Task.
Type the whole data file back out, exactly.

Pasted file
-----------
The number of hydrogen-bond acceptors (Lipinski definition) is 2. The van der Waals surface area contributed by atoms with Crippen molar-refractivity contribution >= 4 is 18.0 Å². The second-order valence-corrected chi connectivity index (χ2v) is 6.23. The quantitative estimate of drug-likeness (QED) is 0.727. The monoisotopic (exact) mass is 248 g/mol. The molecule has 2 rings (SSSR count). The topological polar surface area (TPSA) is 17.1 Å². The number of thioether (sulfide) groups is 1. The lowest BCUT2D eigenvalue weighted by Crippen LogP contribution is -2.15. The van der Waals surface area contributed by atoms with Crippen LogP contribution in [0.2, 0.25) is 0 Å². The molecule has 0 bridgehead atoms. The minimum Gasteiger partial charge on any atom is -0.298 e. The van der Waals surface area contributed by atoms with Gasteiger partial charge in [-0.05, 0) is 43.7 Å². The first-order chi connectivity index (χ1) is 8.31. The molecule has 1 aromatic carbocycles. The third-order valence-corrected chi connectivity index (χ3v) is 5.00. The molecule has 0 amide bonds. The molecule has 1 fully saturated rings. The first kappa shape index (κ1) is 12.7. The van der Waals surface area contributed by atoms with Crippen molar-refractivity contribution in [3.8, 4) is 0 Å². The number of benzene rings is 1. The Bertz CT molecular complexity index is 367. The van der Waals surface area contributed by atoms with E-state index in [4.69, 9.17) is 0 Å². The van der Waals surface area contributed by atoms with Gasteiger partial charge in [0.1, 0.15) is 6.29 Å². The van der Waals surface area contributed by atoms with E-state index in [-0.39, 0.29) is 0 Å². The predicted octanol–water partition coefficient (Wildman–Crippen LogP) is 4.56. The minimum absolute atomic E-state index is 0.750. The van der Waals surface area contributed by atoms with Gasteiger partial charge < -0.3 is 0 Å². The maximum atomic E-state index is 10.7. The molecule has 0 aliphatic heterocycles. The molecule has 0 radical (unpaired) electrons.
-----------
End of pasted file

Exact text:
The number of hydrogen-bond acceptors (Lipinski definition) is 2. The van der Waals surface area contributed by atoms with Crippen molar-refractivity contribution >= 4 is 18.0 Å². The second-order valence-corrected chi connectivity index (χ2v) is 6.23. The quantitative estimate of drug-likeness (QED) is 0.727. The monoisotopic (exact) mass is 248 g/mol. The molecule has 2 rings (SSSR count). The topological polar surface area (TPSA) is 17.1 Å². The number of thioether (sulfide) groups is 1. The lowest BCUT2D eigenvalue weighted by Crippen LogP contribution is -2.15. The van der Waals surface area contributed by atoms with Crippen LogP contribution in [0.2, 0.25) is 0 Å². The molecule has 0 bridgehead atoms. The minimum Gasteiger partial charge on any atom is -0.298 e. The van der Waals surface area contributed by atoms with Gasteiger partial charge in [-0.05, 0) is 43.7 Å². The first-order chi connectivity index (χ1) is 8.31. The molecule has 1 aromatic carbocycles. The third-order valence-corrected chi connectivity index (χ3v) is 5.00. The molecule has 0 amide bonds. The molecule has 1 fully saturated rings. The first kappa shape index (κ1) is 12.7. The van der Waals surface area contributed by atoms with Crippen molar-refractivity contribution in [3.8, 4) is 0 Å². The number of benzene rings is 1. The Bertz CT molecular complexity index is 367. The van der Waals surface area contributed by atoms with E-state index in [4.69, 9.17) is 0 Å². The van der Waals surface area contributed by atoms with Gasteiger partial charge in [0.1, 0.15) is 6.29 Å². The van der Waals surface area contributed by atoms with E-state index in [-0.39, 0.29) is 0 Å². The predicted octanol–water partition coefficient (Wildman–Crippen LogP) is 4.56. The minimum absolute atomic E-state index is 0.750. The van der Waals surface area contributed by atoms with Gasteiger partial charge < -0.3 is 0 Å². The maximum atomic E-state index is 10.7. The molecule has 0 aliphatic heterocycles. The molecule has 0 radical (unpaired) electrons.